Bob Nightengale of USA Today reports that the Twins are interviewing Doug Mientkiewicz for their managerial opening after firing Ron Gardenhire earlier this week.
Mientkiewicz played for the Twins from 1998 to mid-2004, when he was traded to the Red Sox to clear a path for Justin Morneau in Minnesota and went on to win a World Series in Boston. He’s currently managing in the Twins’ farm system at high Single-A and made headlines in 2013 for starting a brawl by tackling the opposing manager.
Mientkiewicz retired in 2009 and is just 40 years old, but as more and more teams give big-league managing gigs to recently retired players with minimal experience he’s definitely a legitimate candidate. Minnesota interviewed Hall of Famer Paul Molitor yesterday and is also expected to interview Terry Steinbach to complete their in-house candidates list.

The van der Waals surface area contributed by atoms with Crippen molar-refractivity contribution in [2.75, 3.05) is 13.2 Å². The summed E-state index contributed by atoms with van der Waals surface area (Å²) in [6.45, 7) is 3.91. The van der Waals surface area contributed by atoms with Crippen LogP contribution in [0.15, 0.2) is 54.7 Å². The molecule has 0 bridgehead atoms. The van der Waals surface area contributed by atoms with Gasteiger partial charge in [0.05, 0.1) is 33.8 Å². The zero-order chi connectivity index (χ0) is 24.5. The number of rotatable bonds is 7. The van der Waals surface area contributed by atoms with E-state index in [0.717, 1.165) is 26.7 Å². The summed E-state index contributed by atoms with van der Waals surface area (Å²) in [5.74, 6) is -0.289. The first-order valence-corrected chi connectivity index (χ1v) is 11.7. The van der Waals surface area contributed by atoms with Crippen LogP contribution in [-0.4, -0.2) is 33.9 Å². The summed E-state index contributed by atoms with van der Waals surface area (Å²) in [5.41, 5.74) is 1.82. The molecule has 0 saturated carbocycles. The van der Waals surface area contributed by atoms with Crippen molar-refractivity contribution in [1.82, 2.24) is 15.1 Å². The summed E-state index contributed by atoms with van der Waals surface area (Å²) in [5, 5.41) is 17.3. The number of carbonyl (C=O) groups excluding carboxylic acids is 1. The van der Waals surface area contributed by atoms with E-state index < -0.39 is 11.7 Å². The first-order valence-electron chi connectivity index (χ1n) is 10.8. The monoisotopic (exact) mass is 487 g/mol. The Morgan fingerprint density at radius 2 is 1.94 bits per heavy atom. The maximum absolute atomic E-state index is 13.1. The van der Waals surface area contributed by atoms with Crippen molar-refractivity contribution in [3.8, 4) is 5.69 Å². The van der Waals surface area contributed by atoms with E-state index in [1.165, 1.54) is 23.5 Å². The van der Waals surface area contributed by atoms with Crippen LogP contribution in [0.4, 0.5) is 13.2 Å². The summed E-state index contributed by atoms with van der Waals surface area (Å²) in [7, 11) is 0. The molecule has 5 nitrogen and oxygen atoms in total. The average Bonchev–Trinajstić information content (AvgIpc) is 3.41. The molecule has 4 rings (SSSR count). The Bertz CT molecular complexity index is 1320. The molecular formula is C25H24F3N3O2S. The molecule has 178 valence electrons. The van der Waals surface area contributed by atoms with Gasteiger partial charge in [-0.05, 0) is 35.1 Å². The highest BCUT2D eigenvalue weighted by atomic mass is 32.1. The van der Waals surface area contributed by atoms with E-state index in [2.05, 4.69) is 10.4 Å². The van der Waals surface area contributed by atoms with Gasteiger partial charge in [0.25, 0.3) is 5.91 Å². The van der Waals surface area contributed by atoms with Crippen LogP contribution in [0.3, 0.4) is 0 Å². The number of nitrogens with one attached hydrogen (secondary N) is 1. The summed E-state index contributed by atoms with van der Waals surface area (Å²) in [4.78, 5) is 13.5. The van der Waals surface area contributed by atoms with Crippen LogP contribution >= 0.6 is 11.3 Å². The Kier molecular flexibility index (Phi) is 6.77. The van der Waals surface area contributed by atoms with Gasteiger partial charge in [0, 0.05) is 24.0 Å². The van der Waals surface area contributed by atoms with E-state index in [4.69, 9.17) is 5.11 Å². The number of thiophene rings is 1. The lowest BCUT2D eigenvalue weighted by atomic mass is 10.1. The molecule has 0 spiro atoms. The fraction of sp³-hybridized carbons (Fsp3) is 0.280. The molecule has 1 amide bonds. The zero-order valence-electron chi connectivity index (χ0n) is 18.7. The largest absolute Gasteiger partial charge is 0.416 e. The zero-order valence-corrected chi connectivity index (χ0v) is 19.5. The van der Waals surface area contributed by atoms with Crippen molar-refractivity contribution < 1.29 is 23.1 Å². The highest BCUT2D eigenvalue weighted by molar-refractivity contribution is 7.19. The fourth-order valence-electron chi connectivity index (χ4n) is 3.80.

2019 has not been kind to the Seattle Mariners. After starting the year 13-2, the club has gone 41-71 since, earning last place in the AL West. To give credit where credit is due, however, the Mariners were on something of a roll, entering Wednesday afternoon’s series road trip finale against the Rays on a four-game winning streak. However, the M’s lost Wednesday’s contest in very depressing fashion.
Entering the top of the ninth inning, the Mariners trailed the Rays 5-3, but a solo homer by Daniel Vogelbach and a two-run triple by Mallex Smith sent them into the bottom half of the ninth leading 6-5. Manager Scott Servais sent Matt Magill — acquired from the Twins exactly one month ago — to the mound to close out the game.
Kevin Kiermaier greeted Magill rudely, starting the inning by swatting a game-tying solo home run to center field. Magill would then allow a single to Willy Adames and a double to Michael Brosseau before intentionally walking Ji-Man Choi to load the bases with no outs. Tommy Pham worked the count to 1-2 when Magill spiked a breaking ball in the dirt that catcher Omar Narváez had little hope of corralling. The ball skipped away and the Rays walked off 7-6 winners on a wild pitch, a very on-brand sentence for the 2019 Mariners.